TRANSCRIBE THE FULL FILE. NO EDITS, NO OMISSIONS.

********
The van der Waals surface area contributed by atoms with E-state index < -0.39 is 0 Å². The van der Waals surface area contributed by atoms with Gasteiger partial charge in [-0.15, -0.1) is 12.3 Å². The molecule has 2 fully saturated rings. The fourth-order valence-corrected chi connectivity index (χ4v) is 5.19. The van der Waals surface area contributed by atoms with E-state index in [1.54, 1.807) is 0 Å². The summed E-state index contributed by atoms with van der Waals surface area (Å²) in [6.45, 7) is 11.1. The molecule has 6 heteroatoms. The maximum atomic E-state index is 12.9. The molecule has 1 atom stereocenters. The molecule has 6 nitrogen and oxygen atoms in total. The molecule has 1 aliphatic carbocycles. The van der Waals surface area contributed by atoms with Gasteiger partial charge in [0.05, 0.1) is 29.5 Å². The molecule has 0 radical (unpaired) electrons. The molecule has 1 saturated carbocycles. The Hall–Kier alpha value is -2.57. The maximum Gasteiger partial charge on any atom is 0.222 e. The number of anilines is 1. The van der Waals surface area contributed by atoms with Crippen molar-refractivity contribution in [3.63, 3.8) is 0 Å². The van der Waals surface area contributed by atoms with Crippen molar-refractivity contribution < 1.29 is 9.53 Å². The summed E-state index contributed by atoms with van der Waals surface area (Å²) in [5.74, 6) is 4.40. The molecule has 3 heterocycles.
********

The van der Waals surface area contributed by atoms with E-state index < -0.39 is 0 Å². The van der Waals surface area contributed by atoms with Gasteiger partial charge in [-0.15, -0.1) is 12.3 Å². The molecule has 2 fully saturated rings. The fourth-order valence-corrected chi connectivity index (χ4v) is 5.19. The van der Waals surface area contributed by atoms with E-state index in [1.54, 1.807) is 0 Å². The summed E-state index contributed by atoms with van der Waals surface area (Å²) in [6.45, 7) is 11.1. The molecule has 6 heteroatoms. The maximum atomic E-state index is 12.9. The molecule has 1 atom stereocenters. The molecule has 6 nitrogen and oxygen atoms in total. The molecule has 1 aliphatic carbocycles. The van der Waals surface area contributed by atoms with Gasteiger partial charge in [0.05, 0.1) is 29.5 Å². The molecule has 0 radical (unpaired) electrons. The molecule has 1 saturated carbocycles. The Hall–Kier alpha value is -2.57. The maximum Gasteiger partial charge on any atom is 0.222 e. The number of anilines is 1. The van der Waals surface area contributed by atoms with Crippen molar-refractivity contribution in [3.63, 3.8) is 0 Å². The van der Waals surface area contributed by atoms with Crippen molar-refractivity contribution < 1.29 is 9.53 Å². The summed E-state index contributed by atoms with van der Waals surface area (Å²) in [5.74, 6) is 4.40. The molecule has 3 heterocycles.